Immanuel came in the flesh to relate to our own worlds, yet bring the Hope of His new world.  I know it’s important to know the who, what, when, why, and where of Jesus’ entry to the world.  But the color of His skin may not have as much relevance as His ability to rock the worlds of each that He comes to dwell amongst.

In the Presepis, He can be found every where from Italian Villas to trash heaps to Churches to Eskimo Villages.

Immanuel has been born once of the flesh.  But the worlds of hearts He has been born into hold a number only He knows.

For me, Immanuel was born in a room with toys, dolls, and children’s books on the cold wood floors by my childhood bed.

For some, Immanuel is born at the end of a long carpeted aisle in front of a congregation.

For others, Immanuel is born in a high-backed office chair behind a desk on the 28th floor of the highest building in the city.

In the hearts of more, Immanuel is born on the floor of a dusty hut near the Equator.

For thousands, Immanuel is born in the dark, secret places of hiding where He is not welcome.

To more than a few souls, Immanuel is born as shots are fired toward an armed hum-v or in the direction of an unarmed village.

In dirt and filth, Immanuel is born to many who live in the slums and streets.

Immanuel is born in a clean hospital room to countless people who lie in a bed counting the breaths that remain in their lungs.

No, the birth of Immanuel doesn’t always look like the scene of a virgin-mother, step-father, and child in a stable surrounded by angels, shepherds, livestock, and wise men.  Christ’s physical birth was of most important in order for Him to be born into our hearts.  But usually, it looks a little more recognizable to our own surroundings.  More than we realize, the birth of Immanuel looks awfully familiar. He put on the same outfit that we wear…flesh…and He came to be born not just into our World, but our worlds.

I’m not so upset over the pictures of the white, blue-eyed, blonde haired Jesus that we see so much in the portraits of old anymore. No.  I see now, that these are Presipes for many who painted them.  I see now that myriads of old masters made way for the Master of Everything, Immanuel, to be born into their worlds.  And I’m glad that they were able to see Jesus in their own worlds.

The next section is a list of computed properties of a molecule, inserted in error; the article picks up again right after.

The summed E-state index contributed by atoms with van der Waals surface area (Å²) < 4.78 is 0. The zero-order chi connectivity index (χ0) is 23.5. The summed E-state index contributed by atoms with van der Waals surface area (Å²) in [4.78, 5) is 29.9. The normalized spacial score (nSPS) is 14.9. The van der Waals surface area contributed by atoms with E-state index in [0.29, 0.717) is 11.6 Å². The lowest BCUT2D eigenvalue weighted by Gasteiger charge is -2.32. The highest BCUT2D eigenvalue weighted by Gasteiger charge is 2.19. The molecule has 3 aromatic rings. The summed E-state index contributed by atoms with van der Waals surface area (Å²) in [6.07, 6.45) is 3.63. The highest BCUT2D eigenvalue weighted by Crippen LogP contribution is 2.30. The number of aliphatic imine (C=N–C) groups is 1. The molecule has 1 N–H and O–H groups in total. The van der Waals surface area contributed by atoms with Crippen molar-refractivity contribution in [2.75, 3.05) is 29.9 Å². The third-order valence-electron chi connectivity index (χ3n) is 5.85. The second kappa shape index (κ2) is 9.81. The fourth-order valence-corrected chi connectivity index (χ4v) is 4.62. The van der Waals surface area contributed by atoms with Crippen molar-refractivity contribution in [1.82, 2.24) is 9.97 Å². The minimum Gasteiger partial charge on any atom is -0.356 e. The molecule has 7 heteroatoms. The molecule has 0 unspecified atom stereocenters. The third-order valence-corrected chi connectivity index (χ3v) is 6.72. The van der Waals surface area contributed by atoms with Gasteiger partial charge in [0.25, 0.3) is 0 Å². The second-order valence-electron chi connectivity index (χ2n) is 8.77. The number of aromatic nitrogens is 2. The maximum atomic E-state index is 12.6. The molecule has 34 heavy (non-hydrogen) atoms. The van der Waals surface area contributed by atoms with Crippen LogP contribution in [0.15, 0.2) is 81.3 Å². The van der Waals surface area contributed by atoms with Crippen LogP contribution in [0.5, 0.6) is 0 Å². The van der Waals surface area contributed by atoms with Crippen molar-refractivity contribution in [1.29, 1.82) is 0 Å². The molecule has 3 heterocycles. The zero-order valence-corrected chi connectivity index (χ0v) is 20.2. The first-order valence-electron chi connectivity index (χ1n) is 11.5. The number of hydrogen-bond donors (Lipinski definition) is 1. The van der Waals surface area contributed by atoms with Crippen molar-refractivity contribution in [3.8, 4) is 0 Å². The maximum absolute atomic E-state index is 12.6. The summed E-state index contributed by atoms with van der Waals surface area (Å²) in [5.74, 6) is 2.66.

My hopeful prayer is that the paintbrushes of all of our hearts bring images of labor and delivery to each of our worlds this Christmas and always.

May each of our unique Presipes illustrate the individual worlds that have been forever changed and saved by the truth of the virgin birth in the crèche of Christ, the atoning death on the cross of Christ, and the coming back from death to life through the resurrection of Christ.

Has Christ entered your world yet?

Who is this Immanuel?

When He was born into my world, Immanuel whispered to me simply, “I AM God and I AM with you.”

 

“But the angel said to them, “Do not be afraid. I bring you good news that will cause great joy for all the people. 11 Today in the town of David a Savior has been born to you; he is the Messiah, the Lord.  This will be a sign to you: You will find a baby wrapped in cloths and lying in a manger.” Luke 2:10-12 NIV

 

 

Check out more about Presepi Manger Scenes… 

 

One Comment on “Immanuel: Born Into Our World{s}”

  1. Pingback: Merry Christmas!

Leave a Reply

Your email address will not be published. Required fields are marked *

This site uses Akismet to reduce spam. Learn how your comment data is processed.